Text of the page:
Posted by: Michael Rickicki | 02/11/2020

Accepting Injustice

My Post (5)

“The entirety of a mountain of gold, of solid bullion:

Even twice that wouldn’t suffice for one person.

Knowing this, live evenly, in tune with the contemplative life.

When you see stress, and from where it comes, how can you incline to sensuality?

Knowing acquisition to be a bond in the world, train for its subduing.”

Rajja Sutta  (SN 4:20)


I’ve been thinking a lot about justice and keep running into the article that Ven. Thanissaro Bhikkhu wrote entitled Wisdom Over Justice. It’s good reading but the thought that keeps returning is that apparent injustice should be accepted because it’s only the result of our kamma. Think of it as if it were the Buddhist version of amor fati but with an equanimous state of mind.

Much like the Lord Buddha reminded the arahant Mahathero Angulimala that he should bear with the abuse and violence he was receiving due to his own past deeds, so too should we gladly bear suffering and misfortune if we are making our way towards liberation.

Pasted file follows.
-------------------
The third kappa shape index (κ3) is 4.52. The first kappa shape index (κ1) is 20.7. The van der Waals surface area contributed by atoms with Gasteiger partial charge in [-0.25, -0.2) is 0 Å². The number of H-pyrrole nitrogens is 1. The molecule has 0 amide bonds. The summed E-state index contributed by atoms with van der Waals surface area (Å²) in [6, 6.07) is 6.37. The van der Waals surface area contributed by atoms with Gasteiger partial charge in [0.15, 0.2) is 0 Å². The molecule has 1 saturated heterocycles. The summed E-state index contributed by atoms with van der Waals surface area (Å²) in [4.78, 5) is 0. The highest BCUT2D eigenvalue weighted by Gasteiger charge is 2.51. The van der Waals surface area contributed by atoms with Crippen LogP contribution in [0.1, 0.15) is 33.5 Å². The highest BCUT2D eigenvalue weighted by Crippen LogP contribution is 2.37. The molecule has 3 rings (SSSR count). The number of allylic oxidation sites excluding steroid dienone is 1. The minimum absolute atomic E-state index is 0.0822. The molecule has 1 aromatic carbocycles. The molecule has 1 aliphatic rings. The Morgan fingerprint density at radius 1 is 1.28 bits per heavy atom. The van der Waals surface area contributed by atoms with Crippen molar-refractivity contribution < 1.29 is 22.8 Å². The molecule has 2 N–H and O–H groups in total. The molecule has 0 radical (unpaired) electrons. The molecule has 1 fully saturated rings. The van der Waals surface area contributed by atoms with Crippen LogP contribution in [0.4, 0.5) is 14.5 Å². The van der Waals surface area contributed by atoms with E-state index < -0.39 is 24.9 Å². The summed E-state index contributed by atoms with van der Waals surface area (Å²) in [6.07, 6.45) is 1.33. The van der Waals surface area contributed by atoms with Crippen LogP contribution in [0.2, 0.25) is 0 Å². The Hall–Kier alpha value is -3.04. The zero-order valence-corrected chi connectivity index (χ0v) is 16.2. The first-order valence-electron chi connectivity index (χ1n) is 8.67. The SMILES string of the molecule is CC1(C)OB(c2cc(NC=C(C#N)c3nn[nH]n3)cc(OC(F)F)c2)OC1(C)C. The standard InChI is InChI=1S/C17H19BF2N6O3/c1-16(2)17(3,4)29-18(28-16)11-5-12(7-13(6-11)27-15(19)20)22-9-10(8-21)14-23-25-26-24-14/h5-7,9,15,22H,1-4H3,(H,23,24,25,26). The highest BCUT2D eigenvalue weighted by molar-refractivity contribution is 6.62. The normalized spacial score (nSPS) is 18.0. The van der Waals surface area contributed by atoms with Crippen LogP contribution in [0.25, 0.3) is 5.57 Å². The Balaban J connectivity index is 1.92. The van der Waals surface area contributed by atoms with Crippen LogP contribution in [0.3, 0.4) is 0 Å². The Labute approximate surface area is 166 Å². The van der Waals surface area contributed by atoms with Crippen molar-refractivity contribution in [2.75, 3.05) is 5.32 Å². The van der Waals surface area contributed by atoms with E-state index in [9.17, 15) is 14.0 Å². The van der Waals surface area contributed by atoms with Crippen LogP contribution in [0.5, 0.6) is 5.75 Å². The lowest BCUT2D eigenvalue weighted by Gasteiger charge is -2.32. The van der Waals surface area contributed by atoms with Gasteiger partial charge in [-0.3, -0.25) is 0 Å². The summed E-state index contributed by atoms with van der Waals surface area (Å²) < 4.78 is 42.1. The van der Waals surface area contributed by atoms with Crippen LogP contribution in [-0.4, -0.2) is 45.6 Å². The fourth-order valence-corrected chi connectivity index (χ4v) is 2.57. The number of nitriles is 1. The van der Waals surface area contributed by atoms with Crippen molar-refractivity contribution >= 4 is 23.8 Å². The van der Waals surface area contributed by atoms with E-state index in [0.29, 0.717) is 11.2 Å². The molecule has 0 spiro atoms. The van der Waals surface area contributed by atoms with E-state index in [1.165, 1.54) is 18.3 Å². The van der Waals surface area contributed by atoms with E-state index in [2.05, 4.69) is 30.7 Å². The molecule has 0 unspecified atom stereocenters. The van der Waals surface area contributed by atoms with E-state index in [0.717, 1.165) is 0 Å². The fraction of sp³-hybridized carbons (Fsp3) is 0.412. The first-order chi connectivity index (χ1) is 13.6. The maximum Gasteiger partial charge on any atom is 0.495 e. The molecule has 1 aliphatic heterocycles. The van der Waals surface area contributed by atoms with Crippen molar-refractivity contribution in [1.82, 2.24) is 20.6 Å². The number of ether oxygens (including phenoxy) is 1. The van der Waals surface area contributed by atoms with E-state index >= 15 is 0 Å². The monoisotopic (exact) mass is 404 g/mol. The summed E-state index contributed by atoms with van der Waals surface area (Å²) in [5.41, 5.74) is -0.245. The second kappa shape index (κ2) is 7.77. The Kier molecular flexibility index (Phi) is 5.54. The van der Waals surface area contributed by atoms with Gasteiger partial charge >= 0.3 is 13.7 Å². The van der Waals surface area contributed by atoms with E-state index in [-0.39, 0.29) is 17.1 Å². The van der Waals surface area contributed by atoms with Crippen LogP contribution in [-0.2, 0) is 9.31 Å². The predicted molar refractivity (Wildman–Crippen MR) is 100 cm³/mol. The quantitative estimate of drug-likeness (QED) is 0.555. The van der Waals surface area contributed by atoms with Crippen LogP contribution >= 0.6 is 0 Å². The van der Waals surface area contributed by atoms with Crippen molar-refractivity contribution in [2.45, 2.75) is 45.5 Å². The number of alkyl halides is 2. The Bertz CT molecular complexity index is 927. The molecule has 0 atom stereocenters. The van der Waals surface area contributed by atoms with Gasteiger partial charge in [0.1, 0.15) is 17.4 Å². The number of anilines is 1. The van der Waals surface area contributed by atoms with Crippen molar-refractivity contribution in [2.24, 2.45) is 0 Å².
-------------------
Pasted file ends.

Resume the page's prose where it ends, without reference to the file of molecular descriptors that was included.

Why the Sutta passage above though? Simply because, even Lord Buddha was unable to create a temporal rule under which justice could be assured and served. How then do we expect to do anything remotely similar when we are so blind and overwhelmed by desire? Should we not resist the temptation to punish, to exact revenge and to inflame our hearts with righteous indignation? Why not just dress wounds and work to protect the vulnerable in whatever ways are to hand? Why fight for a justice that has never existed in the world and will forever remain an idea in the realm of Plato’s Forms?

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Shillelagh Studies

A hub for the music, culture, knowledge, and practice of Irish stick-fighting, past and present.